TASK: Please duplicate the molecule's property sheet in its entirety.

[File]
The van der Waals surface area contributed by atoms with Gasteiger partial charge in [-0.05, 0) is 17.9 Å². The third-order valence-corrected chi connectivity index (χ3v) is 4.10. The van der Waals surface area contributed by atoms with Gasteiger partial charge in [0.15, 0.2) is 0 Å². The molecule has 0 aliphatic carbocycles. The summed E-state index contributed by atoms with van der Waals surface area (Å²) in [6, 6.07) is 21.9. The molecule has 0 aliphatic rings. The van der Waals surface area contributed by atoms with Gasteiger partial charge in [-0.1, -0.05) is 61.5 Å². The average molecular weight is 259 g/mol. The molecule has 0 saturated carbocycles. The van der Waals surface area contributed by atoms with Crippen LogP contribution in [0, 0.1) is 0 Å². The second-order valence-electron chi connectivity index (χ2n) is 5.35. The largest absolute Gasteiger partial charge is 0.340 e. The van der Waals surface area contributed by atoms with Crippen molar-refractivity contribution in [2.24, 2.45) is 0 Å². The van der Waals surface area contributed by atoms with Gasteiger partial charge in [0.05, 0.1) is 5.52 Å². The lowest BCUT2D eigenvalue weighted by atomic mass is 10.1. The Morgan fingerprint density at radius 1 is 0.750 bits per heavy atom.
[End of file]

The van der Waals surface area contributed by atoms with Gasteiger partial charge in [-0.05, 0) is 17.9 Å². The third-order valence-corrected chi connectivity index (χ3v) is 4.10. The van der Waals surface area contributed by atoms with Gasteiger partial charge in [0.15, 0.2) is 0 Å². The molecule has 0 aliphatic carbocycles. The summed E-state index contributed by atoms with van der Waals surface area (Å²) in [6, 6.07) is 21.9. The molecule has 0 aliphatic rings. The van der Waals surface area contributed by atoms with Gasteiger partial charge in [-0.1, -0.05) is 61.5 Å². The average molecular weight is 259 g/mol. The molecule has 0 saturated carbocycles. The van der Waals surface area contributed by atoms with Crippen LogP contribution in [0, 0.1) is 0 Å². The second-order valence-electron chi connectivity index (χ2n) is 5.35. The largest absolute Gasteiger partial charge is 0.340 e. The van der Waals surface area contributed by atoms with Crippen molar-refractivity contribution in [2.24, 2.45) is 0 Å². The van der Waals surface area contributed by atoms with Gasteiger partial charge in [0.05, 0.1) is 5.52 Å². The lowest BCUT2D eigenvalue weighted by atomic mass is 10.1. The Morgan fingerprint density at radius 1 is 0.750 bits per heavy atom.